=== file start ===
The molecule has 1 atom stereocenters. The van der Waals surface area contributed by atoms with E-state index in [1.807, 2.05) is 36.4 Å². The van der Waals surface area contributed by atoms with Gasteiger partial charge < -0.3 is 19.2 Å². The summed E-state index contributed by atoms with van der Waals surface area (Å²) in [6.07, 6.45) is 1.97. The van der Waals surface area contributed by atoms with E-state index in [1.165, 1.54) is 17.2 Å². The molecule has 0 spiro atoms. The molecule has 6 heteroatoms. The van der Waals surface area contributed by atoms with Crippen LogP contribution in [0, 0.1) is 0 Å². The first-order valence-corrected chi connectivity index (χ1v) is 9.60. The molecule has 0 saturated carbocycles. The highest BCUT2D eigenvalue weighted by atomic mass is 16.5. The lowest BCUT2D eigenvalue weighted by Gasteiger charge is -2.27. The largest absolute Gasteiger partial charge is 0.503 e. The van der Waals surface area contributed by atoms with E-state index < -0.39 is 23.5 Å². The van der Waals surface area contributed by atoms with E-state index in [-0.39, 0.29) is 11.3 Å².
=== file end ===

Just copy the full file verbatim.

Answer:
The molecule has 1 atom stereocenters. The van der Waals surface area contributed by atoms with E-state index in [1.807, 2.05) is 36.4 Å². The van der Waals surface area contributed by atoms with Gasteiger partial charge < -0.3 is 19.2 Å². The summed E-state index contributed by atoms with van der Waals surface area (Å²) in [6.07, 6.45) is 1.97. The van der Waals surface area contributed by atoms with E-state index in [1.165, 1.54) is 17.2 Å². The molecule has 0 spiro atoms. The molecule has 6 heteroatoms. The van der Waals surface area contributed by atoms with Crippen LogP contribution in [0, 0.1) is 0 Å². The first-order valence-corrected chi connectivity index (χ1v) is 9.60. The molecule has 0 saturated carbocycles. The highest BCUT2D eigenvalue weighted by atomic mass is 16.5. The lowest BCUT2D eigenvalue weighted by Gasteiger charge is -2.27. The largest absolute Gasteiger partial charge is 0.503 e. The van der Waals surface area contributed by atoms with E-state index < -0.39 is 23.5 Å². The van der Waals surface area contributed by atoms with E-state index in [-0.39, 0.29) is 11.3 Å².